Exmination of Witnesses (Questions 280-299)|
WEDNESDAY 6 FEBRUARY 2002
280. On the approved lists there might be concerns
from the small training providers that they do not know the people
involved in the LSCs and TECs"they all seem to be
the same peopledifferent meetings, same faces; we are not
part of that outfit within the local community and we are going
to be squeezed out; whereas the existing system at least provides
a level playing-field for us". We have seen quite a large
growth in the number of new providers coming on-stream, and then
the learner has far more choice rather than there being just a
local institution such as yourselves.
(Mr Hall) Can I come back on that because I think
the area of quality assurance falls rather more within my remit
and at a high level of policy. The direction that states that
all providers should satisfy these threshold requirements is built
in to the remit of the Learning and Skills Council. You say that
lots of new providers have been brought in, but how do we know
whether those providers are any good?
281. Because the consumer has had training and
enjoyed the training, and the scheme got through to people that
were not previously reached.
(Mr Hall) I am not sure that the statistics back up
all of those assertions, Chairman.
282. We do not know at this moment, do we? We
have not got any way of testing that, so the Chairman might be
right or you might be right. That is the problem.
(Mr Hall) Absolutely, and if I am doling out public
funds, I think I need to know.
283. What about the range of courses on offer
in terms of the discount; if we are seeking to bring in more potential
learners from groups that otherwise have not had any qualifications,
do you think the answer is to widen the availability of the type
of courses on offer? Again, that might squeeze out some of these
poor trainers. Is IT training easy? Is it rich pickings?
(Mr Hall) In having five or six questions, I will
keep to the ones I can answer! In very broad policy terms, which
I think this Committee will be interested in, we are at a very
interesting moment of time. Parliament has removed Schedule 2.
That was a very useful template for what we could and could not
fund as far as the Further Education Funding Council was concerned,
and therefore there are certain types of provision such as Feng
Shui and so on, which did not fall within Schedule 2 and we would
not fund. It is a big challenge for the Learning and Skills Council
to decide how it will fund provision that previously was not incorporated
in Schedule 2. What priority should it give to that? While there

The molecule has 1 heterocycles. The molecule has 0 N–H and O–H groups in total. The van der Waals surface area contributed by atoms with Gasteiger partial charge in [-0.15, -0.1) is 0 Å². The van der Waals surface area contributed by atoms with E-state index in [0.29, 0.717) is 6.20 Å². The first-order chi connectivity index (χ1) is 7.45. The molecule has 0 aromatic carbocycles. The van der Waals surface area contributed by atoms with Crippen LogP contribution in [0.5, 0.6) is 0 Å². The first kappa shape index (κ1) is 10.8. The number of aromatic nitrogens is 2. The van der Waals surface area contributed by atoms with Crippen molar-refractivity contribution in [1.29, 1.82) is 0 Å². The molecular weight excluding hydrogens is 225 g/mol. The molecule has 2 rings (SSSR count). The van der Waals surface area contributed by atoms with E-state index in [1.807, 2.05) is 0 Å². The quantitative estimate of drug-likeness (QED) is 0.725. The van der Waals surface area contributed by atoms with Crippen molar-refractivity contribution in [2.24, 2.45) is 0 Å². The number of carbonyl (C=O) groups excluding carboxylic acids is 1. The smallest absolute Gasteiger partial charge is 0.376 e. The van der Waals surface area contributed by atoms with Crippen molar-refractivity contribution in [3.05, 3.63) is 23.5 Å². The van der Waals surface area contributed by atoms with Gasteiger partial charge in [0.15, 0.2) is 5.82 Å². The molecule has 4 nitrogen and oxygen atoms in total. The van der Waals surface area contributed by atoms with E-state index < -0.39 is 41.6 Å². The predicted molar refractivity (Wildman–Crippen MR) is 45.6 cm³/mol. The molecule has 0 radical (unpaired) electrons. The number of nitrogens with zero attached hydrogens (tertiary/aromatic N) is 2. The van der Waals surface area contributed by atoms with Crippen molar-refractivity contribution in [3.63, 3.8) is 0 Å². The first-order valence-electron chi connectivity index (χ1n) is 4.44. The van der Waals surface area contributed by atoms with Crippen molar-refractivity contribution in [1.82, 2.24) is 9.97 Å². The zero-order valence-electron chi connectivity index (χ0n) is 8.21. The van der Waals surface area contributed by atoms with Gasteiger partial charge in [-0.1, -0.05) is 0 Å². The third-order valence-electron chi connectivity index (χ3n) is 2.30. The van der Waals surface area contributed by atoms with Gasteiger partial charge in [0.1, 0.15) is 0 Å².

are strong arguments to say that kind of provision is a good first
rung back into learning, on the other hand we also have a corporate
plan to deliver targets for improving participation 16-19, for
raising attainment levels at levels 2 and 3 for young people and
adults, and there is a big policy issue about how much of your
limited funding you devote to that kind of provision. It is a
similar issue with workforce development. Perhaps I should bring
Michael in now because that is the territory where we think it
should be expanded.
284. It would be useful to hear from Mr Stark
at some time.
(Mr Stark) It would be useful to bring together the
issues that are funded through ILAs, and those which are funded
through all the other provision for further education. We have
a budget of about £2 billion, which goes to supporting further
education for adults. That travels either through colleges or
through other training providers. Part of what it funds is precisely
the sort of activity that we are also promoting through ILAs.
I draw attention to the "Bite-Size" programme that ran
last year, which was extremely successful. It will run again this
year. We put about £4 million into that, and that will bring
in 70,000 learners at about £55 per head. That is a very
cost-effective way of drawing on the infrastructure which you,
the tax-payers, are already funding through the system; and it
carries with it all of the quality assurance and all of the inspection
regime, and it also offers the opportunity to draw in new providers
because they can work with colleges and deliver things in local
settings, which can be extremely effective. I think that we should
regard this as a totality, not as a separate little programme
that grew into a very large one, but as a community with interests
between the providers, the learners and their employers. That
is where we will take the direction of the Learning and Skills
Council planning and strategy.
285. Was not the whole point of ILAs in their
original design to empower the individual, and in a sense to keep
them separate from your bureaucracy? I do not use that in a negative
way, but a very simple system that empowers the individual to
go out and choose the kind of learning that they want to get and
to trust the consumer? It seems to me that as soon as we start
saying that everything has to be quality assurance, we are in